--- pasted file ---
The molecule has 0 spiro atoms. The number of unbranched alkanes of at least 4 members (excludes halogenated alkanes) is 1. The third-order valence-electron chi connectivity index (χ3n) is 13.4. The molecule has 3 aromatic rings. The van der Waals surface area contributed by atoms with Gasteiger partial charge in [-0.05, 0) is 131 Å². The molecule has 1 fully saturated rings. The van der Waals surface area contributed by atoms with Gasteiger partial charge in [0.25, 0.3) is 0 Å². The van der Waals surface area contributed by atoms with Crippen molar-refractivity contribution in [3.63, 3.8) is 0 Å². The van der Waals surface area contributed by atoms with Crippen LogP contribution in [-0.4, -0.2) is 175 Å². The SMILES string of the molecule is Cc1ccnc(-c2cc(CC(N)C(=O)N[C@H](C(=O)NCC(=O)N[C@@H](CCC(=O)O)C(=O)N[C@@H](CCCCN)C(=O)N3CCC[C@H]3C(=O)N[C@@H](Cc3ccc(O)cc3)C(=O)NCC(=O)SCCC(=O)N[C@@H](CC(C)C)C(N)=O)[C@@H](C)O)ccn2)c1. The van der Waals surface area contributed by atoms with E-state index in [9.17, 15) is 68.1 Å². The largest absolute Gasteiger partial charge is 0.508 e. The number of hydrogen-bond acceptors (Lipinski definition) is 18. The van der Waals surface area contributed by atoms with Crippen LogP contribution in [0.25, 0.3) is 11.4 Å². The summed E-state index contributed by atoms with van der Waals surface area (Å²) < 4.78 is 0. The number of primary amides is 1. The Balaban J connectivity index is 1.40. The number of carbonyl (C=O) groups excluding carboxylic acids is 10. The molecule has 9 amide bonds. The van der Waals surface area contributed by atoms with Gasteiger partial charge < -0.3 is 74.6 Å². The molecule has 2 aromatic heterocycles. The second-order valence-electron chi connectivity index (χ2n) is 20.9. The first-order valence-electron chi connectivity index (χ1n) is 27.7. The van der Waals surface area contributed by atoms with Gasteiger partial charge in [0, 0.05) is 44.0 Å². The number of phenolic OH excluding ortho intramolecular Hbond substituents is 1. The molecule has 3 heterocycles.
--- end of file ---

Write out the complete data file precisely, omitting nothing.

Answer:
The molecule has 0 spiro atoms. The number of unbranched alkanes of at least 4 members (excludes halogenated alkanes) is 1. The third-order valence-electron chi connectivity index (χ3n) is 13.4. The molecule has 3 aromatic rings. The van der Waals surface area contributed by atoms with Gasteiger partial charge in [-0.05, 0) is 131 Å². The molecule has 1 fully saturated rings. The van der Waals surface area contributed by atoms with Gasteiger partial charge in [0.25, 0.3) is 0 Å². The van der Waals surface area contributed by atoms with Crippen molar-refractivity contribution in [3.63, 3.8) is 0 Å². The van der Waals surface area contributed by atoms with Crippen LogP contribution in [-0.4, -0.2) is 175 Å². The SMILES string of the molecule is Cc1ccnc(-c2cc(CC(N)C(=O)N[C@H](C(=O)NCC(=O)N[C@@H](CCC(=O)O)C(=O)N[C@@H](CCCCN)C(=O)N3CCC[C@H]3C(=O)N[C@@H](Cc3ccc(O)cc3)C(=O)NCC(=O)SCCC(=O)N[C@@H](CC(C)C)C(N)=O)[C@@H](C)O)ccn2)c1. The van der Waals surface area contributed by atoms with E-state index in [9.17, 15) is 68.1 Å². The largest absolute Gasteiger partial charge is 0.508 e. The number of hydrogen-bond acceptors (Lipinski definition) is 18. The van der Waals surface area contributed by atoms with Crippen LogP contribution in [0.25, 0.3) is 11.4 Å². The summed E-state index contributed by atoms with van der Waals surface area (Å²) < 4.78 is 0. The number of primary amides is 1. The Balaban J connectivity index is 1.40. The number of carbonyl (C=O) groups excluding carboxylic acids is 10. The molecule has 9 amide bonds. The van der Waals surface area contributed by atoms with Gasteiger partial charge < -0.3 is 74.6 Å². The molecule has 2 aromatic heterocycles. The second-order valence-electron chi connectivity index (χ2n) is 20.9. The first-order valence-electron chi connectivity index (χ1n) is 27.7. The van der Waals surface area contributed by atoms with Gasteiger partial charge in [0, 0.05) is 44.0 Å². The number of phenolic OH excluding ortho intramolecular Hbond substituents is 1. The molecule has 3 heterocycles.